Are Democratic Voters Truly Divided by Ideology?

The four Democratic candidates at the top of the polls heading into the Iowa caucuses have been paired by pundits into what they like to call lanes. It’s a highway analogy, as in “stay in your lane.” One, seen as more progressive and liberal, contains Bernie Sanders and Elizabeth Warren. The other, consisting of Joe Biden and Pete Buttigieg, is more centrist and moderate.

But do most voters actually think this way? Our research suggests otherwise. Ideological labels — whether people think of themselves as a liberal or moderate — do distinguish candidates’ supporters. But when it comes to specifics, most Democratic voters have remarkably similar views on policies and prioritize these issues in roughly the same ways.

We interviewed more than 150,000 people around the nation, tens of thousands of whom intend to vote in the Democratic primaries and caucuses. Our data come from the Democracy Fund + U.C.L.A. Nationscape Project and include questions on 41 policies currently being debated. The data span the last six months and cover issues like whether to increase taxes on households earning more than $250,000 a year, or whether transgender people should be prohibited from serving in the military.

As we looked at similarities and differences of views among Democratic supporters of six candidates seeking the presidential nomination for president, we found an impressive amount of consensus, regardless of whom they support.

In addition to asking people whether they agree with policy outcomes, all of them also answered a series of questions that allowed us to measure the importance they attach to each issue. Here’s how that worked: Each person saw two randomly selected collections of up to four policy positions, and we asked them to choose which collection of outcomes they preferred. All of them did this 10 times and, in the course of doing so, revealed which positions they prioritized and which ones were relatively less important.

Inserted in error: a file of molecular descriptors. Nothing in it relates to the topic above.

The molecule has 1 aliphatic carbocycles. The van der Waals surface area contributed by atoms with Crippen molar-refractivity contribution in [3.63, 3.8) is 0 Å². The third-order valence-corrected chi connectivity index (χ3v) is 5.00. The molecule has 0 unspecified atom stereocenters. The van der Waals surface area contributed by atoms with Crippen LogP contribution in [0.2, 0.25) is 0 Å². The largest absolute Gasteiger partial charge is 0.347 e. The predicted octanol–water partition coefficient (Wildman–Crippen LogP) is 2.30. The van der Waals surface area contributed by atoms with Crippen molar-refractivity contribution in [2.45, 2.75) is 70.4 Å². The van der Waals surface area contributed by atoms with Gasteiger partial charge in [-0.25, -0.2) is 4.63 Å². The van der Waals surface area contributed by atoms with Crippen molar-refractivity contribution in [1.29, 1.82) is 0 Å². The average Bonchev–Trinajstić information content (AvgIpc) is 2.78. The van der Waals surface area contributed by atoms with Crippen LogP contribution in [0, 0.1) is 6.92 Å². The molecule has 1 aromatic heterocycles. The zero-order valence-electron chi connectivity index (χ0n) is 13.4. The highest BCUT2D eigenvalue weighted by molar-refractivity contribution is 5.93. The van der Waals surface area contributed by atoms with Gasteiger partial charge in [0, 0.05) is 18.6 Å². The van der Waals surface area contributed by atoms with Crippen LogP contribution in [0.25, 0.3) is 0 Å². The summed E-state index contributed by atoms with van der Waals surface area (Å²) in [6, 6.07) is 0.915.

We compared the outcomes across supporters of the four Iowa front-runners, as well as Amy Klobuchar (although we had less data on her supporters). Despite differences in the demographics of people who support them and their ideological labels, there were few differences in the beliefs and priorities of the candidates’ supporters.

All of the candidates’ supporters wanted to impeach Mr. Trump and placed that issue in the top five priorities among the 41 things we asked about. (We wrote about the prominence of this previously.) But it is not the only thing Democratic voters agree on.

All of the candidates’ supporters believe that preventing a complete ban on abortion is a top priority, with support ranging from 82 percent among Ms. Klobuchar’s backers to 91 percent for Mr. Buttigieg’s, and with priorities ranging from first to fourth in importance.

Not separating children from their families at the border is a popular issue, too. In terms of priorities, it’s the most important issue for supporters of Mr. Buttigieg and Mr. Sanders and comes in second for Mr. Biden’s voters, fourth for Ms. Warren’s group and eighth for Ms. Klobuchar’s.